• While the old gas-filled phragmocone couldn't withstand the pressure of the deep ocean,

  • the gladius had no such problem.

  • And their ability to live in the deep turned out to be what saved coleoids from extinction.

  • At the end of the Cretaceous Period, a fatal blow struck the ammonites and most of the

  • nautiloids: the Cretaceous-Paleogene extinction event -- the same event that killed the non-avian

  • dinosaurs.

  • Acid rain changed the pH of the oceans, compromising the integrity of the shells these animals

  • needed to survive.

  • This hit baby ammonites, which relied on their thin, fragile shells to passively float near

  • the ocean surface, especially hard.

  • At the same time, there was likely a massive die-off of ammonites' main food source,

  • plankton.

  • The nautiloids were probably saved by their slow and steady lifestyles, and six species

  • in two genera have survived to the present day.

  • But the coleoids were able to take refuge in the deep sea, and were no longer dependent

  • on their shells.

  • So with the ammonites gone, when conditions improved, the coleoids rose up and took their

  • place.

  • Today, coleoids have colonized every marine ecosystem on the planet, and they play a vital

  • role in ocean food webs.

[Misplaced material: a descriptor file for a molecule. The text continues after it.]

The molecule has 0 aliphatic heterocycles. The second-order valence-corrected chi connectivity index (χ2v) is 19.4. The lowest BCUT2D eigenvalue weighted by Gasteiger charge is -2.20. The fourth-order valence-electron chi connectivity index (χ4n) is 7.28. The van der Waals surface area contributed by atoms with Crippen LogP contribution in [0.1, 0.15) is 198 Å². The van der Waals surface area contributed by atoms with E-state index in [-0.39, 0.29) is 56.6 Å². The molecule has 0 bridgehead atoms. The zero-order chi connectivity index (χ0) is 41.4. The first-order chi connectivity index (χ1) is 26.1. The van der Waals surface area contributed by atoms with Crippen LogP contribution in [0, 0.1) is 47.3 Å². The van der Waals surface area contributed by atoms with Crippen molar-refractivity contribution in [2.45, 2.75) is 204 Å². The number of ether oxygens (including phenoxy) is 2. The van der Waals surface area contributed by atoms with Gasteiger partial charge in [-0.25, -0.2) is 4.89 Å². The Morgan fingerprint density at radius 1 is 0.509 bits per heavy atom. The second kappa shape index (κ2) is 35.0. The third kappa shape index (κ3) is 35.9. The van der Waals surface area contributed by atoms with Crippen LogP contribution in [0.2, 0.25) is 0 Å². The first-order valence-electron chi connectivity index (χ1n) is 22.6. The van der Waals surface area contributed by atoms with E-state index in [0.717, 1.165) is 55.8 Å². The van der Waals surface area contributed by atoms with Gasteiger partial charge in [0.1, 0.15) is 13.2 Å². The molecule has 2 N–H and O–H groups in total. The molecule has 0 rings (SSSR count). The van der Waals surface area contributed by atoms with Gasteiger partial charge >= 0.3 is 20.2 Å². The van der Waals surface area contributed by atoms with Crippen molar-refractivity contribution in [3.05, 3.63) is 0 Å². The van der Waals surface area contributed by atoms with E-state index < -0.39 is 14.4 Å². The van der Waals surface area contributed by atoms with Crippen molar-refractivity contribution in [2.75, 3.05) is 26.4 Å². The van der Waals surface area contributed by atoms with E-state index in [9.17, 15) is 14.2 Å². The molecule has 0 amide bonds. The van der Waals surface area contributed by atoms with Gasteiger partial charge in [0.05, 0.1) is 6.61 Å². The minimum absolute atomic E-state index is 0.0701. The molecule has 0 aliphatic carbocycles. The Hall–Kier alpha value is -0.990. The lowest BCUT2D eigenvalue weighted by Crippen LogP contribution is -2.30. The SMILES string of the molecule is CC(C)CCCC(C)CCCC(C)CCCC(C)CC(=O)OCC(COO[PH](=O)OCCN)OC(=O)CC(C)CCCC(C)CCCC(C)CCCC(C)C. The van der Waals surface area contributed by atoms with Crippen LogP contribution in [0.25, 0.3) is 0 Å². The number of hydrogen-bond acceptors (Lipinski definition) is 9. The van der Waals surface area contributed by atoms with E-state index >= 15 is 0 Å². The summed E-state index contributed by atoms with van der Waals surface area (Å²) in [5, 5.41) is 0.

• Instead of relying on a suit of protective armor, they now use intelligence, camouflage,

  • and agility to outsmart predators and prey alike.

  • Their journey from small, passive molluscs to sleek, voracious predators took hundreds

  • of millions of years of trial and error -- from developing shells to survive, to finally learning

  • to thrive without them.

  • And the squid still swims around with its gladius intact, and the octopus with its stylets

  • -- reminders of the history they share with the shelled creatures of the past.

  • Thanks for joining us today!

  • And as always, I want to know more of what you want to learn more about!

  • So leave me a comment below, and don't forget to go to youtube.com/eons

  • and subscribe.

  • And please. Tell people about how cool

  • our channel is

  • And if you want to learn more about how

  • life on earth functions with a real life biologist

  • my friend Dr. Joe Hanson, you can check out

  • It's Okay To Be Smart. Also from PBS Digital Studios.

500 million years ago, back in the Cambrian Period, a pioneering little mollusk floated